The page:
The Epic Series’ European races – the Swiss Epic, in Graubünden, and the Andorra MTB Classic-Pyrenees – both take place at altitude. While that may be fine for the local mountain goats, for riders travelling to the Alps or the Pyrenees from oxygen rich lower elevations, the prospect is a daunting one. To help you acclimatise and perform at altitude we spoke to sport scientist Dr Mike Posthumus and professional mountain biker Samara Sheppard.
The prospect of climbing to over 2 000 metres above sea level, repeatedly, during a stage race is a daunting one. Especially if you reside at much lower elevations. Acclimatisation is the prescribed solution, but the Swiss Epic, in Graubünden, and the Andorra MTB Classic-Pyrenees are not a push for the summit of Mount Everest. As non-professional athletes setting up a base camp in the mountains, slowly getting used to the thin air, is not a viable option.
We turned to science and experience, rather. Harnessing the sport science knowledge and the practical know-how of Dr Mike Posthumus and Samara Sheppard. Dr Posthumus is a medical doctor, renowned sports scientist and coach of a number of elite mountain bikers. Sheppard is a multiple-New Zealand national champion and long-time UCI World Cup campaigner, in 2019 she finished third in the Swiss Epic.
“Of course, not everyone has the luxury of altitude training camps, which is a sure way to enhance your performance at altitude” Dr Posthumus allowed. “It has been well reported that the sleep-high, train-low approach is an established protocol for enhancing performance at both sea level and at altitude. In the absence of this luxury, there are a few interventions which you may want to consider to try lessen the effect of altitude.”
“One such intervention is the use of heat acclimatisation training” he advised. “Heat acclimatisation, may result in an increase in plasma volume, which will have positive effects when trying to perform at altitude. You may include training in the heat, or even include baths in very hot water. It has been proposed to include daily bath, of 15 minutes (or more) at 40 degrees Celsius, immediately after a training ride. Further, nitrate supplementation (in the form of concentrated beetroot juice) and iron supplementation, prior to and during the race may assist with the adaptation to altitude.”
“A standard recommendation for a one-day race, would be to either arrive early (7-10 days prior) to the race start, or to arrive at altitude as close as possible to the race start (within 24 hours)” Dr Posthumus explained. “When planning an arrival for a stage race at altitude, the recommendations would have to change, simply because the dip in performance, which typically happens 2 to 5 days after arriving at attitude will negatively affect your race if you had arrived immediately before the race start. So, my recommendation for a stage race would be to arrive and stay at altitude as early as you can to assist your acclimatisation process.”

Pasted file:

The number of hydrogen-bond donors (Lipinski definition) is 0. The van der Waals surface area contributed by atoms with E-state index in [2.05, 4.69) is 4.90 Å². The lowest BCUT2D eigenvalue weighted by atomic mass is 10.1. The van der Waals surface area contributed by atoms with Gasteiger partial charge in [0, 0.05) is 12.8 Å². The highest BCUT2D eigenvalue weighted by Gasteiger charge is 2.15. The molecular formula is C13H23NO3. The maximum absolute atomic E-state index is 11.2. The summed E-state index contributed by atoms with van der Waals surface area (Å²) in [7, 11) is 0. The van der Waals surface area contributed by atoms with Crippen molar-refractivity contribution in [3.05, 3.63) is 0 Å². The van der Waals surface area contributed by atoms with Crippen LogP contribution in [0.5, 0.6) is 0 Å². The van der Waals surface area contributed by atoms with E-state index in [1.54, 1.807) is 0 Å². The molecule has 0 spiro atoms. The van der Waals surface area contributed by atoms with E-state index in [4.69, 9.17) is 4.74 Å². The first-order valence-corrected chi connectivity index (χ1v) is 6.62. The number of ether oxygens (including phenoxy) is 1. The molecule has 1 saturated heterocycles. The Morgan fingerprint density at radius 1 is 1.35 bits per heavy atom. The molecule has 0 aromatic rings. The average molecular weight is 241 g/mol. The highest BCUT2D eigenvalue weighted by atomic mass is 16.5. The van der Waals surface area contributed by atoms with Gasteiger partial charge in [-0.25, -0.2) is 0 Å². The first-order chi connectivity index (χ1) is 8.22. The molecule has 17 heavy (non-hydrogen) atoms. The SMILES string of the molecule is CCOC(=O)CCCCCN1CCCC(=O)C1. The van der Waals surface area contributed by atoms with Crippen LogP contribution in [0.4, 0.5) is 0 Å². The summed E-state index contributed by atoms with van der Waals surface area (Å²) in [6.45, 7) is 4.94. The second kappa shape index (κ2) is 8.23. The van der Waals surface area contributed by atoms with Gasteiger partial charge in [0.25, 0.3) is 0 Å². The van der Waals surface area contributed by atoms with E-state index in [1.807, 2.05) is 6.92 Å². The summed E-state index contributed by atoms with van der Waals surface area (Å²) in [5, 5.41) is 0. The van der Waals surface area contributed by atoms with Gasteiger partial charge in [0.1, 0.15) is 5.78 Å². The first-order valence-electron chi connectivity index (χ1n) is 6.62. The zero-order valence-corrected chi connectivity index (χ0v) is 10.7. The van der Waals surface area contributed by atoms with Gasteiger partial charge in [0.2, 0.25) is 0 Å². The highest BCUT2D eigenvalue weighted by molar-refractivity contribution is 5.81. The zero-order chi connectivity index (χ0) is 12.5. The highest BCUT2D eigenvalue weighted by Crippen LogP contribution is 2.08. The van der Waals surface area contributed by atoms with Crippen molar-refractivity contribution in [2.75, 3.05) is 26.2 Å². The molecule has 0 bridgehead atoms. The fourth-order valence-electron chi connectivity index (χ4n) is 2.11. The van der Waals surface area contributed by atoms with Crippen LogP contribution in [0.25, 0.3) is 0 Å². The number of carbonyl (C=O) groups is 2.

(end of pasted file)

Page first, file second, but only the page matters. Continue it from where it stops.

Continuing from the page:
Explaining the affects of altitude on the body during exercise, the sport scientist said: “When racing at altitude, your body is not only responding to the stress of the exertion, but also to the additional stress of hypoxia. Due to the decreased oxygen delivery, you will experience increased levels of discomfort in your legs. It is also normal to have an increased heart rate and breathing rate at the same exercise intensity. You may want to start a little more conservatively if you are not experienced at racing at altitude.”
Sheppard knows those sensations all too well. Though she hails from New Zealand she now lives and trains in New South Wales, Australia. The Zwift Academy finalist is a wealth of practical advice. “For anyone looking to compete in the Andorra MTB Classic-Pyrenees or Swiss Epic, in Graubünden, without planning to spend much time at altitude prior to the event, I recommend incorporating regular quality indoor cycling training sessions that aim to increase your VO2 and threshold levels” she stated.
“Given that your threshold at altitude is going to be less than what is achievable at sea level – it’s only going to benefit you to increase your threshold levels leading into the event” Sheppard continued. “Altitude performance gains are achievable for most, these days, with smart trainers and online cycling platforms like Zwift. They enable quality and consistent training sessions with the added benefit of heat stress. This works for most people because heat stress and altitude stress can cause similar adaptations.”
“It’s hard to escape your body heat whilst indoor training so you’re guaranteed to make gains there, but like everything, ‘moderation’ is key” she cautioned. “Avoid targeting both a key interval session and heat training straight off the bat as it will impact your ability to do quality work. I suggest a 1-hour endurance session, without a fan, is a better place to start.”
“Overall, the effects of altitude will differ from person to person. The key to your success will come down to your level of fitness and ability to overcome challenges along the way” Sheppard pointed out. “Finally, race with respect for the altitude – which means to race within yourself (below your power and heart rate zones at sea level).”
“Both the Andorra MTB Classic-Pyrenees and the Swiss Epic, in Graubünden, are tough events but opening your eyes and taking in the scenery around you can often be the secret to overcoming the pain of racing in the high mountains” Sheppard knowingly smiled. “The trails, landscape and race organisation at these events make for a legendary, epic experience!”